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Best Heat Draft Picks

5 Best Heat Draft Picks of All-Time

The Miami Heat hold a checkered history when it comes to the NBA Draft. Whittling down the list to the five best Heat draft picks of all-time can be difficult, though there are some obvious choices.

With first round picks often flipped for veteran players, the number of years draft night held any intrigue in Miami remains small. In 33 seasons, the Heat held a spot in the draft lottery 14 times (not including 1988). Two of those lottery selections were shipped to other clubs prior to the draft. Five times, draft night came and went without a pick from the Heat (’96, ’06, ’13, ’16 and ’18). On seven other occasions, Miami made only second round selections (’93, ’98, ’00, ’01, ’09, ’10 and ’11).

Miami has made 58 draft selections over the years. But only two players drafted by the franchise have become NBA All-Stars in a Heat uniform. More often than not, draft picks provide momentary hope, before becoming assets sent to other teams for other stars.

So here’s a look at the five best Heat draft picks of All-Time.


Best Heat Draft Picks: Josh Richardson (2015, 40th overall)

Best Heat Draft Picks

Tennessee’s Josh Richardson / Credit: UT Athletics

The Miami Heat have a long track record of developing talent. The list of undrafted free agent success stories is a long one. But the team’s success rate on second round picks remains less favorable. Of the Heat’s 58 draft picks all-time, 34 have come in the second round. The best of those picks came in 2015, when the Heat selected Josh Richardson with the 40th overall selection.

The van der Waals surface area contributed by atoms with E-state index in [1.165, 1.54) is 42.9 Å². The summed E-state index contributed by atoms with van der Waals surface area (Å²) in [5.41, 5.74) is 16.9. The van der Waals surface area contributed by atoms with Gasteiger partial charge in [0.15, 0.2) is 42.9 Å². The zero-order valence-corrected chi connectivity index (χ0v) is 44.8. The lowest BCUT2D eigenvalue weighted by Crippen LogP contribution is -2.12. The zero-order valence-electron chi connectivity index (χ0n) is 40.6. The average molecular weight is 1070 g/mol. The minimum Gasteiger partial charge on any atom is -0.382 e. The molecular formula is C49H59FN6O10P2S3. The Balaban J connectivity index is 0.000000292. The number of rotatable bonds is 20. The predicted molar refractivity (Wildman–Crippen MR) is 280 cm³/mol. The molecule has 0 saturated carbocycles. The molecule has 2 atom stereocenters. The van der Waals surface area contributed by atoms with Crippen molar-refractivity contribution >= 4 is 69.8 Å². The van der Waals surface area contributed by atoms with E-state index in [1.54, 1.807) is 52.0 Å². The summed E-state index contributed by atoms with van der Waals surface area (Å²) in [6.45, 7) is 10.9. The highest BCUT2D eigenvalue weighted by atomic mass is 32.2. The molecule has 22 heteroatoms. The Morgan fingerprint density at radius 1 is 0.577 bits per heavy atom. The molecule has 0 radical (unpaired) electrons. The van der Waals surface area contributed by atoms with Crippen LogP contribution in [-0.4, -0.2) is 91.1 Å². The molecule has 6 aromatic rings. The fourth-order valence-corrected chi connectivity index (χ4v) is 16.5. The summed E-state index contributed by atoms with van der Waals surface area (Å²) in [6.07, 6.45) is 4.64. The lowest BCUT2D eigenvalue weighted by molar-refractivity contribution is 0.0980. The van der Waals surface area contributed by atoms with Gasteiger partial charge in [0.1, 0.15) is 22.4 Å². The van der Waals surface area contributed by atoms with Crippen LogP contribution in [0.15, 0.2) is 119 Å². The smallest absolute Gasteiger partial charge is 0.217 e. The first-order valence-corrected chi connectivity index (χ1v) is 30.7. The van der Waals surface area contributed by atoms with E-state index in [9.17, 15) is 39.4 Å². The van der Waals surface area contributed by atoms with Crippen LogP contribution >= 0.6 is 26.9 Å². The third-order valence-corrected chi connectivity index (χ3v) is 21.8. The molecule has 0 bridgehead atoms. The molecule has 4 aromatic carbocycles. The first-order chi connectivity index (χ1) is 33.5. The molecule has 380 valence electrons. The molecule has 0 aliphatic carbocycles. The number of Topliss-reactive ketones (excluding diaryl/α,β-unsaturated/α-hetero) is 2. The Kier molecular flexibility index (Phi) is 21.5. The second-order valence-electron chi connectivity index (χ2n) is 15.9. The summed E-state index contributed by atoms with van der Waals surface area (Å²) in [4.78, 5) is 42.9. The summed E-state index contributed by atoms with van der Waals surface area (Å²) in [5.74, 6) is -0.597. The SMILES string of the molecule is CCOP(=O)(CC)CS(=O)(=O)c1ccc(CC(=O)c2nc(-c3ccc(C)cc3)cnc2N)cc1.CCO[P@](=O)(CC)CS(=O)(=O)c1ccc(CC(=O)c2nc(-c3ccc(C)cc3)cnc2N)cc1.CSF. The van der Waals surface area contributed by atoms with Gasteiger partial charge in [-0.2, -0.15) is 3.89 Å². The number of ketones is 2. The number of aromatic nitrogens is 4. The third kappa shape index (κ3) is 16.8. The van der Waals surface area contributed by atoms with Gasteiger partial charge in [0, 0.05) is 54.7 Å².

A 6-5 combo guard out of Tennessee, Richardson went on to play four years in Miami. Richardson’s metrics improved with each season as he became a staple in the Heat’s rotation. His 419 career three-pointers made rank 10th all-time in franchise history. Sometimes miscast as a playmaker, Richardson remained a reliable defender throughout his time with the Heat. Richardson headlined the trade package that landed Miami Jimmy Butler in 2019.

Even though he was the 40th pick of the 2015 NBA Draft, Richardson stands among the most productive players from that draft class. He’s top-10 from that class in Win Shares (20.3). And his 4.1 VORP (Value over Replacement Player) ranks 12th among the 60 selections, 20 slots ahead of Miami’s other selection that season, Justise Winslow.

Related: Some Possible Undrafted Gems that Miami Should Have their Eyes On


Best Heat Draft Picks: Rony Seikaly (1988, 9th overall)

Best Heat Draft Picks

June 28, 1988 the Heat made the 1st pick in team history, choosing Rony Seikaly 9th pick in the NBA Draft. (via: Miami Heat Instagram)

Rony Seikaly’s name remains forever etched in Heat history. The first ever draft selection by the franchise, Seikaly proved to be a valuable cornerstone player in Miami’s early years.

The ninth overall selection of the 1988 NBA Draft, Seikaly played six seasons with the Heat. He averaged 15.4 points-per-game and 10.4 rebounds-per-game, and won NBA’s Most Improved Player award in 1990. Seikaly anchored Miami’s first playoff teams and his name still dots the top-10 in 22 statistical categories.

But a falling out with then-managing partners Lewis Schaffel and Billy Cunningham ultimately paved the way for a franchise-altering rebuild. Seikaly was shipped off to Golden State for Sasha Danilović and Billy Owens on November 2, 1994. That deal was quickly followed with another that saw Steve Smith and Grant Long sent to Atlanta. Suddenly, the initial promising young core in Heat history was no more.